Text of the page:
We'll soon need to send our youngsters to Fort Knox Elementary

Students are released from a lockdown outside of Stoneman Douglas High School in Parkland, Florida, after reports of an active shooter Feb. 14.
Students are released from a lockdown outside of Stoneman Douglas High School in Parkland, Florida, after reports of an active shooter Feb. 14. South Florida Sun Sentinel

You would have thought we'd had enough nearly two decades ago when two disturbed students trapped their peers and started slaughtering 13 of them at Columbine High School. But, no.

It was followed by an Amish schoolhouse shooting, Virginia Tech, Northern Illinois University and Oikos University.

Even when 27 little kids and their teachers died at Sandy Hook Elementary five years ago, you would have thought we'd had enough.

It appears that grieving parents were not enough. What finally got to our national conscience were the pleas of the child victims themselves after they saw the Valentine's Day massacre of 17 friends and educators at Marjory Stoneman Douglas High School in Parkland, Fla.

Teens on "Face the Nation." Teens on CNN. Teens telling President Trump that adults are actively failing them.

"I’m only 15 years old ... I was born into a world where I never got to experience safety and peace," student Justin Gruber told Trump. "This has to never happen again. People need to feel like when they go to school they can be safe. Parents shouldn't have to go through the idea of losing their child."

Gruber is a sophomore who survived the Parkland shooting.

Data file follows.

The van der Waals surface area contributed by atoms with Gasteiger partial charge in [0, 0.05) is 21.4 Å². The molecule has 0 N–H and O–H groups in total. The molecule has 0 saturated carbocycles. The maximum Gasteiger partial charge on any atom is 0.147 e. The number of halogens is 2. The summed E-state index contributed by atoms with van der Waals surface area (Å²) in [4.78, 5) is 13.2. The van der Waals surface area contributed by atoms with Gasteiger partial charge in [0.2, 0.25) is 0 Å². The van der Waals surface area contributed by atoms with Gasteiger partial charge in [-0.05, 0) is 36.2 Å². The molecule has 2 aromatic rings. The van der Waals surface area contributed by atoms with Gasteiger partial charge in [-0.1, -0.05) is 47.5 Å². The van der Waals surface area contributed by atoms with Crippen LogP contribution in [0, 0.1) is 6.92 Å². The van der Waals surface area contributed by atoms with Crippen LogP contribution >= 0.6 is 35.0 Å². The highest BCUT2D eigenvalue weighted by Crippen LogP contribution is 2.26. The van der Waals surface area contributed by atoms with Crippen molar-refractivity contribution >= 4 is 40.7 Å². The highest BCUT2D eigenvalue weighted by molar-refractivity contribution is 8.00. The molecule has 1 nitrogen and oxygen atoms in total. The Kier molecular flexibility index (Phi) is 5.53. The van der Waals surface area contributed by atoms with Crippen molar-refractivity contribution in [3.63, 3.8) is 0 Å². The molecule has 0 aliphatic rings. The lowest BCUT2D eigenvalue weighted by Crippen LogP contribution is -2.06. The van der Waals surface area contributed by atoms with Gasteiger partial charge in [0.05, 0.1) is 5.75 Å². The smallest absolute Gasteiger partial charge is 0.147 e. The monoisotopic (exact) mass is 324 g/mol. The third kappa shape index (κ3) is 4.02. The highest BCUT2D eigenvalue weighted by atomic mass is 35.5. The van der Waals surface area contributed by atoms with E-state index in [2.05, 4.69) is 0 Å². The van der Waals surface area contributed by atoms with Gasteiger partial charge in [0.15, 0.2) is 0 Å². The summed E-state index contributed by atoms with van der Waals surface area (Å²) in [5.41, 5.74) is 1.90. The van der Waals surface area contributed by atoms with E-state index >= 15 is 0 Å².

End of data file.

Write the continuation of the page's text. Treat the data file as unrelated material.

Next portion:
So how do we answer him?

Maybe we are smarter if we set aside the battle with the Second Amendment. Maybe we start by making schools safer. That is an expensive proposition, but we as a nation spend trillions securing foreign soil and borders and points of entry. What value do we place on our children?

In this AP file photo from June 24, 2016, an AR-15 is held in Auburn, Ga. Lisa Marie Pane AP

U.S. Rep. John Shimkus recently visited. The Republican from Collinsville served in the military and in the classroom. He sees paths forward that start with schools.

Must we turn our schools into fortresses? Yes, he said.

Most schools already have a buzzer system to deny entry to random visitors. They have surveillance systems to find and record trouble.

There is more technology available.

Schools may add muzzle flash detectors. An Indiana high school feeds video directly to the sheriff's office, requires teachers to wear panic buttons, installed bullet-proof doors and spent $400,000 on hallway smoke cannons to disorient an active shooter.

We can educate our kids about what to do to survive. Children drilled on what to do in the case of a nuclear attack, a fire and a tornado. Active shooter drills are the new normal.

We can rely on the armed, uniformed professional police officers in schools. Budget challenges took away some school resource officers, but Highland, for one, is looking for a way to bring them back.

But should we arm Miss Othmar?

Teachers have enough demands on them without adding professional development sessions at the firing range. There seems to be great potential for an accidental shooting, or of a troubled student getting a gun away from a teacher, or for an active shooter to have more firepower than the teacher.

Better to let the professionals do the jobs for which they were trained. Teachers teach. Officers protect and serve.

Maybe $400,000 smoke cannons are too much, but they are part of a conversation that must result in action and will require us to shift priorities and resources.

We owed it to our kids 19 years ago. Damn us if we continue to ignore them.